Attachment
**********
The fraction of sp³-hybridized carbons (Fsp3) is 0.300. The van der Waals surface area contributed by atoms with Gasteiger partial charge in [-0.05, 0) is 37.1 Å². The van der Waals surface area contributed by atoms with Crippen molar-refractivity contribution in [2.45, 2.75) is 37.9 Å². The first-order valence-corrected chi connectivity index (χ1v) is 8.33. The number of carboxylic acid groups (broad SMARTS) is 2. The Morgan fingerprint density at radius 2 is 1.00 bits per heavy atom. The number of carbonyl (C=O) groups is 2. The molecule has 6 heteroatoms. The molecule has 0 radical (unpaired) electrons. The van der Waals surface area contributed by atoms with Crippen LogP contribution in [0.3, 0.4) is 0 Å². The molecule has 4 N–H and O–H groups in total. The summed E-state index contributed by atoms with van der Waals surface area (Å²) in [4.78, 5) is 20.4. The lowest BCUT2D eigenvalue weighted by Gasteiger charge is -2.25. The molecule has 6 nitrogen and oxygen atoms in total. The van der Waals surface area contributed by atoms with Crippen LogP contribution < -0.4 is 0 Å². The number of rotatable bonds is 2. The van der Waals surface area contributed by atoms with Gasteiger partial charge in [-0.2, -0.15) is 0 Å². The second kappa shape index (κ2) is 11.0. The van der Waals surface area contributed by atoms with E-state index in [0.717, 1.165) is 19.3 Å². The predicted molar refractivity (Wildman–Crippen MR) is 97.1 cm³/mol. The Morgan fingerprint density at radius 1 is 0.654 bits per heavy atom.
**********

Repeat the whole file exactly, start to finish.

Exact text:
The fraction of sp³-hybridized carbons (Fsp3) is 0.300. The van der Waals surface area contributed by atoms with Gasteiger partial charge in [-0.05, 0) is 37.1 Å². The van der Waals surface area contributed by atoms with Crippen molar-refractivity contribution in [2.45, 2.75) is 37.9 Å². The first-order valence-corrected chi connectivity index (χ1v) is 8.33. The number of carboxylic acid groups (broad SMARTS) is 2. The Morgan fingerprint density at radius 2 is 1.00 bits per heavy atom. The number of carbonyl (C=O) groups is 2. The molecule has 6 heteroatoms. The molecule has 0 radical (unpaired) electrons. The van der Waals surface area contributed by atoms with Crippen LogP contribution in [0.3, 0.4) is 0 Å². The molecule has 4 N–H and O–H groups in total. The summed E-state index contributed by atoms with van der Waals surface area (Å²) in [4.78, 5) is 20.4. The lowest BCUT2D eigenvalue weighted by Gasteiger charge is -2.25. The molecule has 6 nitrogen and oxygen atoms in total. The van der Waals surface area contributed by atoms with Crippen LogP contribution < -0.4 is 0 Å². The number of rotatable bonds is 2. The van der Waals surface area contributed by atoms with Gasteiger partial charge in [-0.2, -0.15) is 0 Å². The second kappa shape index (κ2) is 11.0. The van der Waals surface area contributed by atoms with E-state index in [0.717, 1.165) is 19.3 Å². The predicted molar refractivity (Wildman–Crippen MR) is 97.1 cm³/mol. The Morgan fingerprint density at radius 1 is 0.654 bits per heavy atom.